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Earth of fire

Actualité volcanique, Articles de fond sur étude de volcan, tectonique, récits et photos de voyage

Articles avec #historical eruptions catégorie

Publié le par Bernard Duyck
Publié dans : #Excursions and trips, #Historical eruptions

The scenery planted, let's move on to the history of the volcanic field of Santorini, which consists of 6 different stages.

- Akrotiri Volcanoes (about 2 Ma - 600,000 years old)
- Ash cones of the Akrotiri peninsula (about 600 - 300 ka)
- Peristeria Volcano (530 - 300 ka)
- Products of the first eruptive cycle (360-172 ka)
- Products of the second eruptive cycle (172 ka - 1613 BC)
- Shield Kameni (1613 BC)

 

The volcanism in the Santorini region began about 2 million years ago, when the first eruptions occurred on the seabed in the region of the Akrotiri Peninsula and probably also at the location of the islands Christiania, 20 km southwest of Santorini.
The activity led to the construction of dacitic lava domes that eventually formed a series of islands, still visible in the hills of the Akrotiri Peninsula.

 In a second time, a stratovolcano (Peristeria volcano) formed in the northern part of Santorini, some parts of which are still visible in the cliffs and slopes of Mikro Profitis Ilias and Megalo Vouno.

From 400,000 years ago, volcanic activity moved to the center of the current caldera. The most characteristic type of activity over the past 400,000 years has been the cyclical construction of volcanoes-shields interrupted by major explosive and destructive events such as the Minoan eruption of about 3,600 years ago.

(Full text and details: see Druitt & al., 1999 - references in sources)

The volcanic complex of Santorini - Doc. The morphodynamic evolution of Santorini volcanic complex - Doc. Nomikou, Vouvalidis, Pavlides 2019

The volcanic complex of Santorini - Doc. The morphodynamic evolution of Santorini volcanic complex - Doc. Nomikou, Vouvalidis, Pavlides 2019

Eruptive history of Santorini - Doc. Thamsin Mather

Eruptive history of Santorini - Doc. Thamsin Mather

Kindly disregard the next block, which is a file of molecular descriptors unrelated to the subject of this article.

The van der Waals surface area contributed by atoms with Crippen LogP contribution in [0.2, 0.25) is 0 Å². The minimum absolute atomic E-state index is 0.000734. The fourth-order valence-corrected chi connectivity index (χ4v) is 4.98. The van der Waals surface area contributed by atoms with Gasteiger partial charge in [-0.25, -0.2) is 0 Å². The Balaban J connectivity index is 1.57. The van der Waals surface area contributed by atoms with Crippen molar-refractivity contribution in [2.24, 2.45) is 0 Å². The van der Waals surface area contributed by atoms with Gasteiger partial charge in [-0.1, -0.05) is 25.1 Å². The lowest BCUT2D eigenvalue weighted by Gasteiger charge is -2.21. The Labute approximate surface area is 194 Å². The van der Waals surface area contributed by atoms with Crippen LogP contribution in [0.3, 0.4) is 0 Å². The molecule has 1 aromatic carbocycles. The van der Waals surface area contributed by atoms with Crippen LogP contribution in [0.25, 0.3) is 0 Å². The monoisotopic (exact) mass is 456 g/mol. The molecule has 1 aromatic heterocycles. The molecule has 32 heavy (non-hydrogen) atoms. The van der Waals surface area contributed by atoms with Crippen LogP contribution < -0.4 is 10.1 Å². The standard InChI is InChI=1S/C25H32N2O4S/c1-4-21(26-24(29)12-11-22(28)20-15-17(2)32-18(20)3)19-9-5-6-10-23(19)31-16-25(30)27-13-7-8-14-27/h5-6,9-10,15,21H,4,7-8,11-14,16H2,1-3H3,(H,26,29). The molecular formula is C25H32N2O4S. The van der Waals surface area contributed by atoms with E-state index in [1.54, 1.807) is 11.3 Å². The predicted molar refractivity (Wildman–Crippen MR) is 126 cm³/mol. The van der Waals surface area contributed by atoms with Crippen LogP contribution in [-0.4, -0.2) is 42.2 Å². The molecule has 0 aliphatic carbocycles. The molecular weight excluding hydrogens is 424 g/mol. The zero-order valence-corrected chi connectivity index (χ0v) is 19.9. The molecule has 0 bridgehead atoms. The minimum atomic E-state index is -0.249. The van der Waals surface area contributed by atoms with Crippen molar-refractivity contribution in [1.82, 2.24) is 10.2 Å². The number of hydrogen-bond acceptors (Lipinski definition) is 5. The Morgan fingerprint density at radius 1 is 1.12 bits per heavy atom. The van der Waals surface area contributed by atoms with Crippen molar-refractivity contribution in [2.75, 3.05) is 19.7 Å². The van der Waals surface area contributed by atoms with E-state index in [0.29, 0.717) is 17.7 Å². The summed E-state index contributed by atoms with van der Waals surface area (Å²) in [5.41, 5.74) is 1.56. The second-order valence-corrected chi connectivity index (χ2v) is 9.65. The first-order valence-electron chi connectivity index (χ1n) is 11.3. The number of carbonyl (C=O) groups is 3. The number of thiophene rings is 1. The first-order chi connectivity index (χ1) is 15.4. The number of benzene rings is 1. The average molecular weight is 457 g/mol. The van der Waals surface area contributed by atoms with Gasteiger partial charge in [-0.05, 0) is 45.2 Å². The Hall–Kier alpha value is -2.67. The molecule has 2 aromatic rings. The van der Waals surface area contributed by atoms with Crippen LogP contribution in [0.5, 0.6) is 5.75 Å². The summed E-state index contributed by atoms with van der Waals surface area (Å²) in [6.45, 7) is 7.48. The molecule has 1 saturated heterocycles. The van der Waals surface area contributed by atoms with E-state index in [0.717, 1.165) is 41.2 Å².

Santorini - Thêra - the lavas of Cap Skaros, under Imerovigli - photo © Bernard Duyck 09.2019

Santorini - Thêra - the lavas of Cap Skaros, under Imerovigli - photo © Bernard Duyck 09.2019

 Santorini - Therasia - detail of the cliffs - photo © Bernard Duyck 09.2019

Santorini - Therasia - detail of the cliffs - photo © Bernard Duyck 09.2019

The volcanic evolution of Santorini is marked by at least 4 episodes of caldera collapses that have taken place for 172,000 years, during 2 eruptive cycles, each cycle beginning with a mafic to intermediate volcanism and ending with silicic extrusions accompanied by collapse events. The remains of these are observed on the cliffs of the caldera, usually defined by unconformities and layers of underlying paleosols.

 

Caldeira 1 - 172,000 years: located south of Thêra, and defined by a discrepancy of 150 m. covered by pyroclastic deposits.

Caldeira 2 - 76,000 years old: located north of Thêra and formed by eruptive Middle tuff series, covered by lava of Skaros (67,000 years)

Caldeira 3 - 22,000 years old: located in the caldera wall north of Thêra and in the port of Fira (Minoan pumice layer of 140 m.)

Caldeira 4 - 3,600 years: located north of the Kameni line.

At the port of Athinios, we notice the collapse of the Minoan eruption (tuff) which exhumed the northwestern cliff and the shore of the pre-volcanic bedrock.

Santorini - Thêra - Cap Skaros lava - photo © Bernard Duyck 09.2019

Santorini - Thêra - Cap Skaros lava - photo © Bernard Duyck 09.2019

Santorini - Thêra - cliffs with pre-volcanic lithological basement at the port of Athinios - photo © Bernard Duyck 09.2019